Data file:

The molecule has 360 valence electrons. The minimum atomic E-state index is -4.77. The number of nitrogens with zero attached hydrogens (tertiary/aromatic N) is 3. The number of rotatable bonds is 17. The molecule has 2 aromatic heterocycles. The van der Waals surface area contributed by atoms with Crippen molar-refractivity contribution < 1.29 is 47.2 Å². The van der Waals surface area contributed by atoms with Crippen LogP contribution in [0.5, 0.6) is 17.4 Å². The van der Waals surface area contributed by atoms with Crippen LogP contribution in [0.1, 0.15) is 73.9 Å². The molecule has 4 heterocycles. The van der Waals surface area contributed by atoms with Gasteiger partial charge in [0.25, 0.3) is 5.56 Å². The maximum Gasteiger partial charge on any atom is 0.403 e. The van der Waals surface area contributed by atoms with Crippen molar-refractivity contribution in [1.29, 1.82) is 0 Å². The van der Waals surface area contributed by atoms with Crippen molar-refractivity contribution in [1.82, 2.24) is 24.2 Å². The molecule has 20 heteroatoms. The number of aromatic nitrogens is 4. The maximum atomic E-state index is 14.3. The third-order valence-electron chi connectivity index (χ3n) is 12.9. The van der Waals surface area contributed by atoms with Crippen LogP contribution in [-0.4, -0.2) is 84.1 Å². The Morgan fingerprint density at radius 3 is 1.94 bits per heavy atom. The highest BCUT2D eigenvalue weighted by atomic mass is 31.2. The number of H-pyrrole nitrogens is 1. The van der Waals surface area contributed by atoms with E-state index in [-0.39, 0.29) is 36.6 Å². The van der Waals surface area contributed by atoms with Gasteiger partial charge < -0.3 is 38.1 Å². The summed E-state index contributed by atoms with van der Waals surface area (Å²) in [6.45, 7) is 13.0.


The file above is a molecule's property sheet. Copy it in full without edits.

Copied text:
The molecule has 360 valence electrons. The minimum atomic E-state index is -4.77. The number of nitrogens with zero attached hydrogens (tertiary/aromatic N) is 3. The number of rotatable bonds is 17. The molecule has 2 aromatic heterocycles. The van der Waals surface area contributed by atoms with Crippen molar-refractivity contribution < 1.29 is 47.2 Å². The van der Waals surface area contributed by atoms with Crippen LogP contribution in [0.5, 0.6) is 17.4 Å². The van der Waals surface area contributed by atoms with Crippen LogP contribution in [0.1, 0.15) is 73.9 Å². The molecule has 4 heterocycles. The van der Waals surface area contributed by atoms with Gasteiger partial charge in [0.25, 0.3) is 5.56 Å². The maximum Gasteiger partial charge on any atom is 0.403 e. The van der Waals surface area contributed by atoms with Crippen molar-refractivity contribution in [1.29, 1.82) is 0 Å². The van der Waals surface area contributed by atoms with Crippen molar-refractivity contribution in [1.82, 2.24) is 24.2 Å². The molecule has 20 heteroatoms. The number of aromatic nitrogens is 4. The maximum atomic E-state index is 14.3. The third-order valence-electron chi connectivity index (χ3n) is 12.9. The van der Waals surface area contributed by atoms with Crippen LogP contribution in [-0.4, -0.2) is 84.1 Å². The Morgan fingerprint density at radius 3 is 1.94 bits per heavy atom. The highest BCUT2D eigenvalue weighted by atomic mass is 31.2. The number of H-pyrrole nitrogens is 1. The van der Waals surface area contributed by atoms with E-state index in [-0.39, 0.29) is 36.6 Å². The van der Waals surface area contributed by atoms with Gasteiger partial charge < -0.3 is 38.1 Å². The summed E-state index contributed by atoms with van der Waals surface area (Å²) in [6.45, 7) is 13.0.